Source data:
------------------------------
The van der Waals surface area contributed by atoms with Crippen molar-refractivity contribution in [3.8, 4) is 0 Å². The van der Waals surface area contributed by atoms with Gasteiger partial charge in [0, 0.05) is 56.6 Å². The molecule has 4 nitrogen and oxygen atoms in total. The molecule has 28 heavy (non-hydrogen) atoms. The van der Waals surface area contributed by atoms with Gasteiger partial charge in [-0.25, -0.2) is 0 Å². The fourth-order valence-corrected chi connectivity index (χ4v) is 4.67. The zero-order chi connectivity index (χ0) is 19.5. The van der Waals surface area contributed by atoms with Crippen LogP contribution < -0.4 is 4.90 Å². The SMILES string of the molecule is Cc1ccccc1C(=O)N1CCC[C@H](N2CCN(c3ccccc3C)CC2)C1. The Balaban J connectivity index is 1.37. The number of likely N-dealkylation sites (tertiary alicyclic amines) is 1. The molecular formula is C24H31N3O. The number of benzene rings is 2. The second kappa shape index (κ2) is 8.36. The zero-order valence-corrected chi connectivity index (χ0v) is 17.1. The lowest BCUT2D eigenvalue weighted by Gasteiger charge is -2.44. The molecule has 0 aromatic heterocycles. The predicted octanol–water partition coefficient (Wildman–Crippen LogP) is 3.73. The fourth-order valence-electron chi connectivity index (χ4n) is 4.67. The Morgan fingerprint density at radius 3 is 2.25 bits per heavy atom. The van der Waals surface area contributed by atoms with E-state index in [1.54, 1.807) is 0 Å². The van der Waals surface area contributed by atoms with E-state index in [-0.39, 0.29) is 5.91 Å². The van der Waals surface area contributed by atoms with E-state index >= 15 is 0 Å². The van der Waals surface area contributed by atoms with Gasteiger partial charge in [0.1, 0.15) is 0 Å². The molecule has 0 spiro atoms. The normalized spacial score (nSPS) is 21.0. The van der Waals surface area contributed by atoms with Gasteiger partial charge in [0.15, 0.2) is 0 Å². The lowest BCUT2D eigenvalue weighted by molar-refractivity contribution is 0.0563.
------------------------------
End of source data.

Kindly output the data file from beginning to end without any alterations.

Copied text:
The van der Waals surface area contributed by atoms with Crippen molar-refractivity contribution in [3.8, 4) is 0 Å². The van der Waals surface area contributed by atoms with Gasteiger partial charge in [0, 0.05) is 56.6 Å². The molecule has 4 nitrogen and oxygen atoms in total. The molecule has 28 heavy (non-hydrogen) atoms. The van der Waals surface area contributed by atoms with Gasteiger partial charge in [-0.25, -0.2) is 0 Å². The fourth-order valence-corrected chi connectivity index (χ4v) is 4.67. The zero-order chi connectivity index (χ0) is 19.5. The van der Waals surface area contributed by atoms with Crippen LogP contribution < -0.4 is 4.90 Å². The SMILES string of the molecule is Cc1ccccc1C(=O)N1CCC[C@H](N2CCN(c3ccccc3C)CC2)C1. The Balaban J connectivity index is 1.37. The number of likely N-dealkylation sites (tertiary alicyclic amines) is 1. The molecular formula is C24H31N3O. The number of benzene rings is 2. The second kappa shape index (κ2) is 8.36. The zero-order valence-corrected chi connectivity index (χ0v) is 17.1. The lowest BCUT2D eigenvalue weighted by Gasteiger charge is -2.44. The molecule has 0 aromatic heterocycles. The predicted octanol–water partition coefficient (Wildman–Crippen LogP) is 3.73. The fourth-order valence-electron chi connectivity index (χ4n) is 4.67. The Morgan fingerprint density at radius 3 is 2.25 bits per heavy atom. The van der Waals surface area contributed by atoms with E-state index in [1.54, 1.807) is 0 Å². The van der Waals surface area contributed by atoms with E-state index in [-0.39, 0.29) is 5.91 Å². The van der Waals surface area contributed by atoms with E-state index >= 15 is 0 Å². The van der Waals surface area contributed by atoms with Gasteiger partial charge in [0.1, 0.15) is 0 Å². The molecule has 0 spiro atoms. The normalized spacial score (nSPS) is 21.0. The van der Waals surface area contributed by atoms with Gasteiger partial charge in [0.15, 0.2) is 0 Å². The lowest BCUT2D eigenvalue weighted by molar-refractivity contribution is 0.0563.